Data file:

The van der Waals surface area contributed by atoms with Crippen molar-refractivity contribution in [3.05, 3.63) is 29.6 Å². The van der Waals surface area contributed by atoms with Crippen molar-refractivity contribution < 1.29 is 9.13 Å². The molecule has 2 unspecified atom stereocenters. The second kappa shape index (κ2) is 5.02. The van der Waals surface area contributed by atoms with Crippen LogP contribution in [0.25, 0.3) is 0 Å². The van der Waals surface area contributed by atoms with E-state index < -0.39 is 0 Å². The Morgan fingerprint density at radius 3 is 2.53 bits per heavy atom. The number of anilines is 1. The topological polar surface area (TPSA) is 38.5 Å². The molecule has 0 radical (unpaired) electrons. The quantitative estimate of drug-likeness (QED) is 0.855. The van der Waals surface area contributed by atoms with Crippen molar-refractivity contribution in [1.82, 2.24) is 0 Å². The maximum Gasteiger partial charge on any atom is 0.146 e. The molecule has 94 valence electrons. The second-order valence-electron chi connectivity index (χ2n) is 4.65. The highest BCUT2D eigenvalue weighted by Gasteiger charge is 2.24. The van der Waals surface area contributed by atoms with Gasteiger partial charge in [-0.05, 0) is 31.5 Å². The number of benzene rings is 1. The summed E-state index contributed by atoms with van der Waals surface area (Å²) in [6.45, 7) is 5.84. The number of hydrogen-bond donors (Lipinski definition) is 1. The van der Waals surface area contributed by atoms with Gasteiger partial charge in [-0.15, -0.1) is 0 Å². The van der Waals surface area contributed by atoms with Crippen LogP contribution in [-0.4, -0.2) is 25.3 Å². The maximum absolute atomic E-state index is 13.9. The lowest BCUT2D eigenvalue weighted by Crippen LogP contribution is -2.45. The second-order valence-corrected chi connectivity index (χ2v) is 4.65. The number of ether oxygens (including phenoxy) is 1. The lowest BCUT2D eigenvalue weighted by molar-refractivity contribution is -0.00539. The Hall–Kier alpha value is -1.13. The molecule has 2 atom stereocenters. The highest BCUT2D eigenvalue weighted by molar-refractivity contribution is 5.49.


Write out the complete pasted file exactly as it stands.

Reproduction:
The van der Waals surface area contributed by atoms with Crippen molar-refractivity contribution in [3.05, 3.63) is 29.6 Å². The van der Waals surface area contributed by atoms with Crippen molar-refractivity contribution < 1.29 is 9.13 Å². The molecule has 2 unspecified atom stereocenters. The second kappa shape index (κ2) is 5.02. The van der Waals surface area contributed by atoms with Crippen LogP contribution in [0.25, 0.3) is 0 Å². The van der Waals surface area contributed by atoms with E-state index < -0.39 is 0 Å². The Morgan fingerprint density at radius 3 is 2.53 bits per heavy atom. The number of anilines is 1. The topological polar surface area (TPSA) is 38.5 Å². The molecule has 0 radical (unpaired) electrons. The quantitative estimate of drug-likeness (QED) is 0.855. The van der Waals surface area contributed by atoms with Crippen molar-refractivity contribution in [1.82, 2.24) is 0 Å². The maximum Gasteiger partial charge on any atom is 0.146 e. The molecule has 94 valence electrons. The second-order valence-electron chi connectivity index (χ2n) is 4.65. The highest BCUT2D eigenvalue weighted by Gasteiger charge is 2.24. The van der Waals surface area contributed by atoms with Gasteiger partial charge in [-0.05, 0) is 31.5 Å². The number of benzene rings is 1. The summed E-state index contributed by atoms with van der Waals surface area (Å²) in [6.45, 7) is 5.84. The number of hydrogen-bond donors (Lipinski definition) is 1. The van der Waals surface area contributed by atoms with Gasteiger partial charge in [-0.15, -0.1) is 0 Å². The van der Waals surface area contributed by atoms with Crippen LogP contribution in [-0.4, -0.2) is 25.3 Å². The maximum absolute atomic E-state index is 13.9. The lowest BCUT2D eigenvalue weighted by Crippen LogP contribution is -2.45. The second-order valence-corrected chi connectivity index (χ2v) is 4.65. The number of ether oxygens (including phenoxy) is 1. The lowest BCUT2D eigenvalue weighted by molar-refractivity contribution is -0.00539. The Hall–Kier alpha value is -1.13. The molecule has 2 atom stereocenters. The highest BCUT2D eigenvalue weighted by molar-refractivity contribution is 5.49.